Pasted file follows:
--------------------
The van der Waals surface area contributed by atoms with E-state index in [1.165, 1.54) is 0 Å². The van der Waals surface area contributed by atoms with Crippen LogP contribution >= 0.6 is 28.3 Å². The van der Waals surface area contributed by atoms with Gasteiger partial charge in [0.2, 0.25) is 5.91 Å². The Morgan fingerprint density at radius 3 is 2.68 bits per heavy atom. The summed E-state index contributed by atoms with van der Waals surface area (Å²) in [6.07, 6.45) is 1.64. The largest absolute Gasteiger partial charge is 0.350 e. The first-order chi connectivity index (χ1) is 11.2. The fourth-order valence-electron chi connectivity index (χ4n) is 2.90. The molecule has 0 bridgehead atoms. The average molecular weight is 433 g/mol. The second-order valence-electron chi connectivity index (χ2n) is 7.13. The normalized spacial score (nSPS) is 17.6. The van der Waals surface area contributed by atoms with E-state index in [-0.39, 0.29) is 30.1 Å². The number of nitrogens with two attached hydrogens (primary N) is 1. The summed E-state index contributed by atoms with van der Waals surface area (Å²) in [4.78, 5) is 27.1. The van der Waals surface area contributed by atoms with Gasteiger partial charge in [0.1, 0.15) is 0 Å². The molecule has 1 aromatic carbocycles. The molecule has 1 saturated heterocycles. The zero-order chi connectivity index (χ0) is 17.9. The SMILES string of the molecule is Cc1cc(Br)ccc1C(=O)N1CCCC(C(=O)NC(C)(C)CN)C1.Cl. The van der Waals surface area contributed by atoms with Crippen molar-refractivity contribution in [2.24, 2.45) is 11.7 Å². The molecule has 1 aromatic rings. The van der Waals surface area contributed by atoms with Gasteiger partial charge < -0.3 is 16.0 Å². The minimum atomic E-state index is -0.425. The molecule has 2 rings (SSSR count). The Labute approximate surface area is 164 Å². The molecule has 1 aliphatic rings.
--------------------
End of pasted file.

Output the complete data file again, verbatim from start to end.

The van der Waals surface area contributed by atoms with E-state index in [1.165, 1.54) is 0 Å². The van der Waals surface area contributed by atoms with Crippen LogP contribution >= 0.6 is 28.3 Å². The van der Waals surface area contributed by atoms with Gasteiger partial charge in [0.2, 0.25) is 5.91 Å². The Morgan fingerprint density at radius 3 is 2.68 bits per heavy atom. The summed E-state index contributed by atoms with van der Waals surface area (Å²) in [6.07, 6.45) is 1.64. The largest absolute Gasteiger partial charge is 0.350 e. The first-order chi connectivity index (χ1) is 11.2. The fourth-order valence-electron chi connectivity index (χ4n) is 2.90. The molecule has 0 bridgehead atoms. The average molecular weight is 433 g/mol. The second-order valence-electron chi connectivity index (χ2n) is 7.13. The normalized spacial score (nSPS) is 17.6. The van der Waals surface area contributed by atoms with E-state index in [-0.39, 0.29) is 30.1 Å². The number of nitrogens with two attached hydrogens (primary N) is 1. The summed E-state index contributed by atoms with van der Waals surface area (Å²) in [4.78, 5) is 27.1. The van der Waals surface area contributed by atoms with Gasteiger partial charge in [0.1, 0.15) is 0 Å². The molecule has 1 aromatic carbocycles. The molecule has 1 saturated heterocycles. The zero-order chi connectivity index (χ0) is 17.9. The SMILES string of the molecule is Cc1cc(Br)ccc1C(=O)N1CCCC(C(=O)NC(C)(C)CN)C1.Cl. The van der Waals surface area contributed by atoms with Crippen molar-refractivity contribution in [2.24, 2.45) is 11.7 Å². The molecule has 1 aromatic rings. The van der Waals surface area contributed by atoms with Gasteiger partial charge < -0.3 is 16.0 Å². The minimum atomic E-state index is -0.425. The molecule has 2 rings (SSSR count). The Labute approximate surface area is 164 Å². The molecule has 1 aliphatic rings.